Hummingbirds making a return to feeders around the area


TAYLOR COUNTY—Ruby-throated Hummingbirds have begun making appearances among the West Virginia hills. Ruby-throated hummingbirds are the only native hummingbird species known to breed in West Virginia. 

Archilochus colubris is the scientific name for Ruby-throated Hummingbirds. They arrive in West Virginia around April and stay until October. They migrate medium to long distances and spend winter in Central America, often flying across the Gulf of Mexico. The males are known for their ruby-red throat as well as a white collar and emerald, green plumage while the females are less vibrant with green plumage and banded white, black, and greyish green tails. 

Ruby-throated Hummingbirds enjoy nectar from sources such as “trumpet creeper, cardinal flower, honeysuckle, jewelweed, bee-balm, red buckeye and red morning glory, as well as at hummingbird feeders and, sometimes, tree sap,” according to allaboutbirds.org. Interestingly enough, they also are omnivores and are keen on insects such as gnats, fruit flies, small bees, and spiders. 

The females like to build their nests in oak, birch, poplar, hackberry and pine trees. It is also noted that nests are typically built 10 to 40 feet above the ground! Allaboutbirds.org describes nest size and structure stating, the nest is the size of large thimble, built directly on top of the branch rather than in a fork. It’s made of thistle or dandelion down held together with strands of spider silk and sometimes pine resin. The female stamps on the base of the nest to stiffen it, but the walls remain pliable. She shapes the rim of the nest by pressing and smoothing it between her neck and chest. The exterior of the nest is decorated (probably camouflaged) with bits of lichen and moss. The nest takes 6-10 days to finish and measures about 2 inches across and 1 inch deep.” Furthermore, the incubation period is described as being between 12 to 14 days and the nestling period ranges between 18 and 22 days. 

Ruby-throated Hummingbirds are precision flyers. They have the “ability to fly full out and stop in an instant, hang motionless in midair, and adjust their position up, down, sideways, and backwards with minute control. They dart between nectar sources with fast, straight flights or sit on a small twig keeping a lookout, bill waving back and forth as the bird looks around.”, said allaboutbirds.org. Male ruby-throats are considered somewhat aggressive and will actively defend their feed sources. Males are also known to display some pretty outrageous behavior flying in U-shaped dives to court females that enter their territory. 

“Ruby-throated Hummingbird populations have steadily increased every year from 1966 to 2014, according to the North American Breeding Bird Survey. Partners in Flight estimates a global breeding population of 20 million with 84% spending some part of the year in the U.S., 51% in Mexico, and 16% breeding in Canada. The species rates an 8 out of 20 on the Continental Concern Score.”, as reported by allaboutbirds.org.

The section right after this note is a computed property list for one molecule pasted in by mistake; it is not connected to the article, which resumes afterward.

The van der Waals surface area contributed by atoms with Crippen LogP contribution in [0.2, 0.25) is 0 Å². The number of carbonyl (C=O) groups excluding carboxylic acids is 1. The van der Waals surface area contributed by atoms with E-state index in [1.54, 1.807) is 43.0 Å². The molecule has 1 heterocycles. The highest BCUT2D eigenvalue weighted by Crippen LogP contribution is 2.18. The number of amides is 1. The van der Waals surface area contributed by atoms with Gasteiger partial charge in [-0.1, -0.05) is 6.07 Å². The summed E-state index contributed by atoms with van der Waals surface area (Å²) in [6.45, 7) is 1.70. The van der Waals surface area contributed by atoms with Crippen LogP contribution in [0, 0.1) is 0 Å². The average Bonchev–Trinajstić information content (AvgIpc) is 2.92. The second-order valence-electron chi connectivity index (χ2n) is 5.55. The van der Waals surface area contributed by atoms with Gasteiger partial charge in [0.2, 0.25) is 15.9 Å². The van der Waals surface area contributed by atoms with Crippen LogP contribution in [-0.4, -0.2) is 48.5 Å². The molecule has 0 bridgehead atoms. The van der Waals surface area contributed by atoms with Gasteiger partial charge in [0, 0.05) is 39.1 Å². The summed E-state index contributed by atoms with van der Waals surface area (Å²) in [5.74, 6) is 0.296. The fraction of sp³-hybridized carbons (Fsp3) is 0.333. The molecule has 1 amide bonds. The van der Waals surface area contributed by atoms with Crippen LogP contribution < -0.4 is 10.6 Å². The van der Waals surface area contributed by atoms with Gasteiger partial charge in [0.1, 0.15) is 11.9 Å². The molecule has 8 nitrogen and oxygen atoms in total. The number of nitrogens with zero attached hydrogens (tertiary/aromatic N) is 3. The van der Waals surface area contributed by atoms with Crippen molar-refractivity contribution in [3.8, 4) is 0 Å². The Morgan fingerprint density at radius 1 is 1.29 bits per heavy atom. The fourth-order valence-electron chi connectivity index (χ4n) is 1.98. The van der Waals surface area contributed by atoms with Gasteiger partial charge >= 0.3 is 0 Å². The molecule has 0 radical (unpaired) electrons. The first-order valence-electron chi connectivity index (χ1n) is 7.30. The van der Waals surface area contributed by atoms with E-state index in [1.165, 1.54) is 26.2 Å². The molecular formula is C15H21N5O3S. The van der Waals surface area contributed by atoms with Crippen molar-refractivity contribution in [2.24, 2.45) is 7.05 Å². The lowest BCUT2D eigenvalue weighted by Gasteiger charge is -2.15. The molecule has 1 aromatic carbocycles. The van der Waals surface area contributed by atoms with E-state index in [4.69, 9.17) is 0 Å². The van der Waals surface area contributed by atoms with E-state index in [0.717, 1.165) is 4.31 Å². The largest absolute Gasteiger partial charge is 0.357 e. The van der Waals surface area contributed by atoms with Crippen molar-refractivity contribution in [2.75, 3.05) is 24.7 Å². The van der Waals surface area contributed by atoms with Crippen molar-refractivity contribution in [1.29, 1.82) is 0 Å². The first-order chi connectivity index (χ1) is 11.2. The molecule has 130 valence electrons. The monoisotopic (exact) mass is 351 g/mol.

Attracting Ruby-throated Hummingbirds is fairly easy. It is recommended to set up hummingbird feeds or plant tubular flowers. The Smithsonian National Zoo and Conservation Institute provided a recipe for hummingbird food as seen below. 

Ingredients

Refined white sugar

Water

Directions for making safe hummingbird food:

Mix 1 part sugar with 4 parts water (for example, 1 cup of sugar with 4 cups of water) until the sugar is dissolved.

DO NOT add red dye.

Fill your hummingbird feeders with the sugar water and place outside.

Extra sugar water can be stored in a refrigerator for up to two weeks. Watch for mold!

Change feeders every other day and thoroughly clean them each time to prevent harmful mold growth.

The Smithsonian National Zoo and Conservation Institute also said that tap water is fine! They also recommend only using regular table sugar as corn syrup, powdered sugar, honey, or dye can have added ingredients that can harm birds. 

Hummingbirdcentral.com has an interactive map with migration information and sightings of various species of hummingbirds. Migration is reported to be quite a feat and data has indicated that a hummingbird can travel up to 23 miles in one day. Hummingbirds are also noted to gain up to 40% of their body weight prior to migrating in an effort to sustain their travel of both land and water. During migration, a hummingbird will flap it’s wings up to 80 times a second and their heart will beat up to 1,260 beats a minute. As the Ruby-throated Hummingbirds arrive from their long trek from Central America, be prepared to welcome them with some sweet nectar sources to replenish themselves. 

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